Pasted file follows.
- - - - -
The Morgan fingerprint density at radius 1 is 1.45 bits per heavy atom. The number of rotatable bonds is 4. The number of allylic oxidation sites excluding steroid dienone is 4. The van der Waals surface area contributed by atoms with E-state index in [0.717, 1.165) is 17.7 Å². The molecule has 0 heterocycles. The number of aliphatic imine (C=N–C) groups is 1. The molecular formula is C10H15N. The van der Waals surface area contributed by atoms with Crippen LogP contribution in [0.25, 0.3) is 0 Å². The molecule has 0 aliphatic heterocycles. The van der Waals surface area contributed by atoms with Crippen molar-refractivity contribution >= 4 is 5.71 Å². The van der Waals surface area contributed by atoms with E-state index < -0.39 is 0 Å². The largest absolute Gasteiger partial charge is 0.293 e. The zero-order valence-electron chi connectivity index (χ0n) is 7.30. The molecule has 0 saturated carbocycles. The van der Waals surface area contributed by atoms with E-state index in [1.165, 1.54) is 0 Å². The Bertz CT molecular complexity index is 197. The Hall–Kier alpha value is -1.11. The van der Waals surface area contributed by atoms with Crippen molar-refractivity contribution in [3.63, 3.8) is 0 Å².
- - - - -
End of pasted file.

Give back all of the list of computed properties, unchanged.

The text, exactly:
The Morgan fingerprint density at radius 1 is 1.45 bits per heavy atom. The number of rotatable bonds is 4. The number of allylic oxidation sites excluding steroid dienone is 4. The van der Waals surface area contributed by atoms with E-state index in [0.717, 1.165) is 17.7 Å². The molecule has 0 heterocycles. The number of aliphatic imine (C=N–C) groups is 1. The molecular formula is C10H15N. The van der Waals surface area contributed by atoms with Crippen LogP contribution in [0.25, 0.3) is 0 Å². The molecule has 0 aliphatic heterocycles. The van der Waals surface area contributed by atoms with Crippen molar-refractivity contribution >= 4 is 5.71 Å². The van der Waals surface area contributed by atoms with E-state index < -0.39 is 0 Å². The largest absolute Gasteiger partial charge is 0.293 e. The zero-order valence-electron chi connectivity index (χ0n) is 7.30. The molecule has 0 saturated carbocycles. The van der Waals surface area contributed by atoms with E-state index in [1.165, 1.54) is 0 Å². The Bertz CT molecular complexity index is 197. The Hall–Kier alpha value is -1.11. The van der Waals surface area contributed by atoms with Crippen molar-refractivity contribution in [3.63, 3.8) is 0 Å².